We see a lot of custom-designed cards here at GeniiOnline, but decks built for cardistry aren’t always the right choice for illusionists, no matter how cool they look. Magician and graphic designer Patrick Kun took those design sensibilities and added some magical utility with his Mirage playing cards – and now they come in black.
The Eclipse variant of the Mirage deck features the same distinct swirl pattern and crosshatching background as the pink Dawn or gray-green Dusk cards, but comes in an elegant and striking black and white arrangement. They’re also printed on a different cardstock than the previous two editions of Eclipse, as Kun worked directly with Legends Playing Cards to print the cards on special “Cardistry” paper from Taiwan. You can take a look at the design and build for yourself in the unboxing video below.
While the spiral design makes these cards perfect for making your favorite cardistry maneuvers pop, they’ve also got a few secrets to help keep you one step ahead with your tricks. For one, they’re marked – no telling exactly how, but each deck comes with a secret link inside the box that reveals the method. They also come pre-shuffled in Juan Tamariz’s Mnemonica stack, so you can do sealed deck tricks right when your deck arrives.
If you’re interested in picking up your own deck, you can snag one from Art of Play or directly from Patrick Kun’s website for $10 (plus shipping). They’re limited to a run of just 5000 decks, so get your order in now because like the previous variants, they will sell out.
According a recent post on popular magic blog, The Jerx, the real distinction between the professional and amateur magician isn’t the money lining the former’s pockets, but the context of their work.
“Are your performing theatrical/presentational magic, or are you performing social magic?” it asks.
It’s a rhetorical question, so don’t answer that, and you probably shouldn’t be answering questions posed to you by magic blogs on the internet anyway, but if you are a budding trickster looking to get down and dirty with close up social magic, The Jerx does have some advice.
I can sum up the most basic elements in one easy to remember cliche: Be yourself.
Yeah, I know, you just sighed your pelvis out through your nostrils. Everyone breaks out that old chestnut at some point. I’ve lost track of the amount of people who’ve told me to be myself, only to ask me to stop being myself ten minutes later, but in this scenario it’s solid advice. The key to social magic, according to our mysterious tutor, is the illusion of spontaneity.
Social magic should resemble a normal, casual conversation right up until you draw the right card, pull a coin from somewhere a coin should not be, or saw someone’s wife in half. Keeping things natural isn’t just about execution, it’s also about context. Spontaneous patter and choice trick selection can be the difference between your audience talking about the magician they just met in a tweet or in a police report.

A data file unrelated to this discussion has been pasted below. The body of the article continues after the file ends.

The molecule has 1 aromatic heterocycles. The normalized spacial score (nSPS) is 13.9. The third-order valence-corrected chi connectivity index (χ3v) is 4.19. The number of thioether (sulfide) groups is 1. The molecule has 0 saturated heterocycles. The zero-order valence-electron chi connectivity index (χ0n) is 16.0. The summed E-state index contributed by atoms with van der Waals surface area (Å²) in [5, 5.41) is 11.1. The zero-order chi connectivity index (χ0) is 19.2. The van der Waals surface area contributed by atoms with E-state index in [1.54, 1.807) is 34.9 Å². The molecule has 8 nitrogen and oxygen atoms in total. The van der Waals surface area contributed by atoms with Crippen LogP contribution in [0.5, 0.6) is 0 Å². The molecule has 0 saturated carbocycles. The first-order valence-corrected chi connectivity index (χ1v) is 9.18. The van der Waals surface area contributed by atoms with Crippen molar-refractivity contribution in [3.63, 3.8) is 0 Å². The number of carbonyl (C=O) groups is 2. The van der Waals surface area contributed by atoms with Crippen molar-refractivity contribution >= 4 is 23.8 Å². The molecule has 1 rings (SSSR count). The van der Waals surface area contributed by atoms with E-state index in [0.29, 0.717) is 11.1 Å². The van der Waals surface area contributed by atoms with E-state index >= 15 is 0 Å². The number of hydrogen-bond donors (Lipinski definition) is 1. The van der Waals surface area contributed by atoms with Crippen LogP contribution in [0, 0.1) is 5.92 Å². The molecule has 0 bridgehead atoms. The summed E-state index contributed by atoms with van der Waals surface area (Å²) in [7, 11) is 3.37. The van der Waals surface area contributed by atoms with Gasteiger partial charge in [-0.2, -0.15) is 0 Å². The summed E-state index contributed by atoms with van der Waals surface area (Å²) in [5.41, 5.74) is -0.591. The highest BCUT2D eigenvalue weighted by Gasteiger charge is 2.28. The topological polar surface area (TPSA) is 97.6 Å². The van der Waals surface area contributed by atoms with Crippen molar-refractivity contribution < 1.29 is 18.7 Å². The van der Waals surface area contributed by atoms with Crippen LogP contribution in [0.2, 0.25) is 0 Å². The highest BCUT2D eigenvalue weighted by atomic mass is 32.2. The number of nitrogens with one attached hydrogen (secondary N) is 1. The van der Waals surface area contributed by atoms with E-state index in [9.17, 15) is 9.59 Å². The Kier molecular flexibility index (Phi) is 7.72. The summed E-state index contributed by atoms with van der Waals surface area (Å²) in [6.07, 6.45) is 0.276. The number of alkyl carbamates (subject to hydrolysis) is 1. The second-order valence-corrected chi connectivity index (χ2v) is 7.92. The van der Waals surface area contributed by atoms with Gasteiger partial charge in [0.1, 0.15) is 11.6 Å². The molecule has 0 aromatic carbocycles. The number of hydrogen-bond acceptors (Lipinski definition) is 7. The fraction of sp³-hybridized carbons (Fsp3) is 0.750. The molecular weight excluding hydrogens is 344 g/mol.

The key mistakes that budding social magicians make most often are:
Overly rehearsed patter: You want your presentation to flow like a conversation, not like a performance of Henry VIII. Keep it light. Take a cue from The Incredibles and don’t get caught monologuing.
Forced Jokes: Notice how reading this article makes you want to push me into a ravine? That’s all the forced jokes eating away at your patience. Same goes for magic patter. Funny people don’t need jokes to be funny. Unfunny people can’t use jokes to be funny. Cut them out.
Repetitive Tricks: The longer a trick goes, the less spontaneous it appears. Pulling someone’s card from their pocket is cute, exhuming their dead grandmother and finding their card clutched to her cold, skeletal breast is a bit much. Pushing a trick too far or having an obvious structure to your performance will leave close audiences uncomfortable rather than amazed.
And that’s just a surface level summary. The post goes into an impressive amount of detail about the structure and psychology of close performances. You can read the full thing here.
The roots of magic aren’t all elegant stage shows, top hats, and bunnies. Back in the day, magic was basically a way to swindle folks at carnivals. It’s generally good that the craft has gone legit, but the basic concepts that go into palming a coin are the same as those for palming a watch.
A Calgary Sun reporter found that out first hand. He interviewed a Cirque du Soleil performer who taught to him, kinesthetically and repeatedly, just how misdirection works. The reporter is an awfully good sport about the whole thing, so have yourself a little chuckle at this rapid-fire display.
Being an escape artist requires a ridiculous amount of physical training, especially when we’re talking about strapping on handcuffs and plunging into a tank full of water. But as Kristin Johnson (aka Lady Houdini) points out in the video above, there’s definitely a psychological aspect to performing the death-defying feats she does on a routine basis. The London Free Press spoke with Johnson at the Western Fair in Canada back in September and just recently posted their interview on YouTube. She talks about the amount of work that goes into performing an escape, and the importance of staying calm under extreme danger. Check out the interview above, and visit Johnson’s website for more information on when and where she’s performing next.
The televised talent show is having quite a moment in the sun, but that means magicians have yet another avenue for showcasing their skills. This week kicks off a new season of Showtime at the Apollo, the program that kickstarted the whole genre. The premiere episode is on Thursday, March 1, at 9 pm Eastern on FOX, and Steve Harvey will host.